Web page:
More on the Bolivarian Revolution:
Hugo Chávez is a controversial figure and has been vilified by many. For this discussion would like to focus on his efforts in Venezuela to address poverty and wealth imbalance.
In the “Bolivarian Revolution” Chávez went directly to communities in poverty to assess their needs. He increased educational access to the poor so that UNESCO declared it an ‘illiteracy-free territory’, redistributed land back to the country’s aboriginal population, brought down infant mortality, decreased child malnutrition, increased pensions for the elderly, increased food production and consumption, reduced unemployment, provided low cost housing to millions of homeless people, increased minimum wage, provided aid to the unemployed, decreased public debt and increased the GDP.
“It was as if the former paratrooper grabbed a continent by the lapels and shouted ‘You must fight against poverty!’ And the continent listened.” Frida Ghitis, Journalist CNN
Chávez played a pivotal role in bringing the plight of Latin America’s impoverished people to the top of the political agenda.
More on German Reparations:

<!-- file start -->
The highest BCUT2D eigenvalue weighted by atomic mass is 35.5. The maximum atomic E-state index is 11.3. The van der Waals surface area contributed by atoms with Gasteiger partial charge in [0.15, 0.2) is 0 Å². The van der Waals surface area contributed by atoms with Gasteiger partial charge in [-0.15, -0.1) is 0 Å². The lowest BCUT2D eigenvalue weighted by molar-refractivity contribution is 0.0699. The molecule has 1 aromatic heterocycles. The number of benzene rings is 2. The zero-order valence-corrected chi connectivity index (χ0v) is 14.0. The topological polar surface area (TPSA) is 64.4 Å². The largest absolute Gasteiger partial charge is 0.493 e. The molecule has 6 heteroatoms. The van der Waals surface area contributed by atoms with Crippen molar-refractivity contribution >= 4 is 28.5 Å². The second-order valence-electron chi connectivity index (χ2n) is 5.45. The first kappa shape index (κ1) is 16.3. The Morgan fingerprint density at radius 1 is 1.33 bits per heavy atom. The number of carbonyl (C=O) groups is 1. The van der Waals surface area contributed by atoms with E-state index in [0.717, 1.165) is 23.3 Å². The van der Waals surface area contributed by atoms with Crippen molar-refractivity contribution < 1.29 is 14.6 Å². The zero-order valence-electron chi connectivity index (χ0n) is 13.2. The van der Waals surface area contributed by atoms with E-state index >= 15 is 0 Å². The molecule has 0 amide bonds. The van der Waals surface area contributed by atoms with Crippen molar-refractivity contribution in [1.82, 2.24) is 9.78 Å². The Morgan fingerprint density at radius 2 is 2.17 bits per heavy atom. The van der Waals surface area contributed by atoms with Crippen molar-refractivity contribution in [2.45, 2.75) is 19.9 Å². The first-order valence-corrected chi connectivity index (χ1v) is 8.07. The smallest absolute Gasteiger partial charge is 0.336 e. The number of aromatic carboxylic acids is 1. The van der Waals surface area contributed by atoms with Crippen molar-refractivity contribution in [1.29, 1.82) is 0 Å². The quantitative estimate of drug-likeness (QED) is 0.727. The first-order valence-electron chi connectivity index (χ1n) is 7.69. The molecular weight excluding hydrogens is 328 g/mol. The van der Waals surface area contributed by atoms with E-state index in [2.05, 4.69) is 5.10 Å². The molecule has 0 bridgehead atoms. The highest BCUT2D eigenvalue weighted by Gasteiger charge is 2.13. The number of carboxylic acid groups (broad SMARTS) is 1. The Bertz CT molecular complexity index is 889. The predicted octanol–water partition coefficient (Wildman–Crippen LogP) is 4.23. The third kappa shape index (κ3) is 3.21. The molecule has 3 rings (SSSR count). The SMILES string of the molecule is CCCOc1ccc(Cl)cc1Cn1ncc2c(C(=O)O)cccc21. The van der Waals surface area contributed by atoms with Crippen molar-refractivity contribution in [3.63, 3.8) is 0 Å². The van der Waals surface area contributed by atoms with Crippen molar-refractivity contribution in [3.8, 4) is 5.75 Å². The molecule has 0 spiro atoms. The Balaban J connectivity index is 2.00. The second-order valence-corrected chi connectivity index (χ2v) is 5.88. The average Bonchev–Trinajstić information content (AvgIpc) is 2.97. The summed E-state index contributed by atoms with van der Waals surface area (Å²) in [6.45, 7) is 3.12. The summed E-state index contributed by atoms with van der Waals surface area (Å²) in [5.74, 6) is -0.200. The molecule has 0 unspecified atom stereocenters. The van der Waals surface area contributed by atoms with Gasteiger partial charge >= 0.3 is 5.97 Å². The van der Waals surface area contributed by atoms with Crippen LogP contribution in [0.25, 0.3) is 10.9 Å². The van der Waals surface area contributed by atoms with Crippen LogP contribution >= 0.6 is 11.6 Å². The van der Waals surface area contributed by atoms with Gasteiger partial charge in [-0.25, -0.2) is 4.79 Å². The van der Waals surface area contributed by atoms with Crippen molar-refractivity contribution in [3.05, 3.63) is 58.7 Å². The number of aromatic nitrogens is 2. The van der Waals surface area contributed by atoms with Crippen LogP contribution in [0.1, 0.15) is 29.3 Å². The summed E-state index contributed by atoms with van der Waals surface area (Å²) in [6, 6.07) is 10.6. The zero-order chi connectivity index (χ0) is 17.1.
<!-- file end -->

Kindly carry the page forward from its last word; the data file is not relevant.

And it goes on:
We survivors and the Germans of today are together united. Both of us do not want our past to be our children’s future. Roman Kent, 83, a survivor of Auschwitz
The Holocaust and the murder of six million Jewish people was part of Hitler’s racist agenda. In Germany, there has been a concerted effort around acknowledging and addressing the damages of the Holocaust. The Germans created a postwar reparations program and have paid close to $90 billion to Jewish families and survivors. On television and social media, there are frequent shows on the Holocaust and its repercussions. In German schools, it is mandatory to teach about the Holocaust and Nazi Germany. Most students have either visited a concentration camp or a Holocaust memorial or museum. In the heart of government buildings in Berlin, there are memorials honoring Jewish, Gay and Roma victims of the Holocaust.
Antisemitism has not been erased in Germany, however the German government and people, have made strides in addressing the horrors of the Holocaust.
At Language Transactions, we are contributing to an organization called Unnamed that invest in black inner-city youth in Boston. Michael Klinger has been participating in the donor circle for the Unnamed for the past few years and has seen close-up the wonderful work they do.
Unnamed is a collective of five youth organizations in Boston, predominantly led by and for youth of color. They focus on empowerment, training, and education for inner city youth.
You can give to Unnamed by mailing a check made out to ‘The City School’ with Unnamed in the memo line c/o Mike Klinger, 239 Arlington Street, Acton, MA 01720. If you would rather send your payment online, you can Venmo Michael’s daughter, who he is fundraising with, @Rachel-Klinger with the text “Unnamed.”
It is time for us in the US to address our racist history and gaping wealth imbalance. Hope you will join us to donate any amount towards this effort. Language Transactions will match donations up to $5000.